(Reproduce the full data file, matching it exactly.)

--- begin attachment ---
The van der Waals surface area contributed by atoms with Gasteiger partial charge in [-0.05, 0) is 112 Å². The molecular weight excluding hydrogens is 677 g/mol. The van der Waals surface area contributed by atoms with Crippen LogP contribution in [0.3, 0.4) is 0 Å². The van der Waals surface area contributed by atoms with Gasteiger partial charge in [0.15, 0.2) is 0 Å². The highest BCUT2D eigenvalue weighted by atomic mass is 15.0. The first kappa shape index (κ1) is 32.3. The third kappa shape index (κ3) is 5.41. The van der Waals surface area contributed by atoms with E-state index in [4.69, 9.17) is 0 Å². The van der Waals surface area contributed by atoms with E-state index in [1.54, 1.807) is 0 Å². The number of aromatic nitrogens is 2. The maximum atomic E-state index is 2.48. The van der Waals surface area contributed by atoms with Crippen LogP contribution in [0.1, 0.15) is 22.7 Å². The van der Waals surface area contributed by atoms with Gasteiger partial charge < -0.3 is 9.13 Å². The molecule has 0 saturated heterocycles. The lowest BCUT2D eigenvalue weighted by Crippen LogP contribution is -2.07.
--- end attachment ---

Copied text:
The van der Waals surface area contributed by atoms with Gasteiger partial charge in [-0.05, 0) is 112 Å². The molecular weight excluding hydrogens is 677 g/mol. The van der Waals surface area contributed by atoms with Crippen LogP contribution in [0.3, 0.4) is 0 Å². The van der Waals surface area contributed by atoms with Gasteiger partial charge in [0.15, 0.2) is 0 Å². The highest BCUT2D eigenvalue weighted by atomic mass is 15.0. The first kappa shape index (κ1) is 32.3. The third kappa shape index (κ3) is 5.41. The van der Waals surface area contributed by atoms with E-state index in [4.69, 9.17) is 0 Å². The van der Waals surface area contributed by atoms with E-state index in [1.54, 1.807) is 0 Å². The number of aromatic nitrogens is 2. The maximum atomic E-state index is 2.48. The van der Waals surface area contributed by atoms with Crippen LogP contribution in [0.1, 0.15) is 22.7 Å². The van der Waals surface area contributed by atoms with Gasteiger partial charge < -0.3 is 9.13 Å². The molecule has 0 saturated heterocycles. The lowest BCUT2D eigenvalue weighted by Crippen LogP contribution is -2.07.